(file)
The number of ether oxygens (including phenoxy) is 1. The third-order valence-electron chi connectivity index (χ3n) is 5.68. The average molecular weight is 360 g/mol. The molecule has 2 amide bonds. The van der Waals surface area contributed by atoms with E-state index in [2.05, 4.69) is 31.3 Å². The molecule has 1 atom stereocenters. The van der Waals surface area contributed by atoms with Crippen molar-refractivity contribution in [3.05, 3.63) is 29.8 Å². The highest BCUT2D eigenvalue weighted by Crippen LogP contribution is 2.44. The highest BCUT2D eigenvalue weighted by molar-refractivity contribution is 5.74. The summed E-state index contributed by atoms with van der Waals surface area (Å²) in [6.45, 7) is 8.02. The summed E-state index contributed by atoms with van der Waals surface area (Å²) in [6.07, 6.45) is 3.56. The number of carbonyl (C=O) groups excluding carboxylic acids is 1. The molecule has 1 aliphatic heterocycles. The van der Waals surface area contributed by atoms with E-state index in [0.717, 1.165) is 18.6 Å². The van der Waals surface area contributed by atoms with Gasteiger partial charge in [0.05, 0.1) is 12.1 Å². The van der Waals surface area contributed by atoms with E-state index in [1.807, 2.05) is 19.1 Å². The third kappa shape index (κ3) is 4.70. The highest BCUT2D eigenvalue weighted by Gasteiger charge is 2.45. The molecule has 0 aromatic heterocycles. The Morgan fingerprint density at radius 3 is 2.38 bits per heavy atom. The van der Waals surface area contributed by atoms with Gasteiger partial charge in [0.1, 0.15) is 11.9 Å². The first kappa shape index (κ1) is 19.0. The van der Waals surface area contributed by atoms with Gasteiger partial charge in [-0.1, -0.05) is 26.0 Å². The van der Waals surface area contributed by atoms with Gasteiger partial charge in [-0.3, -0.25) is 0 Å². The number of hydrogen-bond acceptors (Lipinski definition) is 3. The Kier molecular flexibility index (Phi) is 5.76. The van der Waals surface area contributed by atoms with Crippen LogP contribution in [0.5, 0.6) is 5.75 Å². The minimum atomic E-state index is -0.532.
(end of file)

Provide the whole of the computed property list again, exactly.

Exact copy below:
The number of ether oxygens (including phenoxy) is 1. The third-order valence-electron chi connectivity index (χ3n) is 5.68. The average molecular weight is 360 g/mol. The molecule has 2 amide bonds. The van der Waals surface area contributed by atoms with E-state index in [2.05, 4.69) is 31.3 Å². The molecule has 1 atom stereocenters. The van der Waals surface area contributed by atoms with Crippen molar-refractivity contribution in [3.05, 3.63) is 29.8 Å². The highest BCUT2D eigenvalue weighted by Crippen LogP contribution is 2.44. The highest BCUT2D eigenvalue weighted by molar-refractivity contribution is 5.74. The summed E-state index contributed by atoms with van der Waals surface area (Å²) in [6.45, 7) is 8.02. The summed E-state index contributed by atoms with van der Waals surface area (Å²) in [6.07, 6.45) is 3.56. The number of carbonyl (C=O) groups excluding carboxylic acids is 1. The molecule has 1 aliphatic heterocycles. The van der Waals surface area contributed by atoms with E-state index in [0.717, 1.165) is 18.6 Å². The van der Waals surface area contributed by atoms with Gasteiger partial charge in [0.05, 0.1) is 12.1 Å². The van der Waals surface area contributed by atoms with E-state index in [1.807, 2.05) is 19.1 Å². The third kappa shape index (κ3) is 4.70. The highest BCUT2D eigenvalue weighted by Gasteiger charge is 2.45. The molecule has 0 aromatic heterocycles. The Morgan fingerprint density at radius 3 is 2.38 bits per heavy atom. The van der Waals surface area contributed by atoms with Gasteiger partial charge in [0.1, 0.15) is 11.9 Å². The first kappa shape index (κ1) is 19.0. The van der Waals surface area contributed by atoms with Gasteiger partial charge in [-0.1, -0.05) is 26.0 Å². The van der Waals surface area contributed by atoms with Gasteiger partial charge in [-0.3, -0.25) is 0 Å². The number of hydrogen-bond acceptors (Lipinski definition) is 3. The Kier molecular flexibility index (Phi) is 5.76. The van der Waals surface area contributed by atoms with Crippen LogP contribution in [0.5, 0.6) is 5.75 Å². The minimum atomic E-state index is -0.532.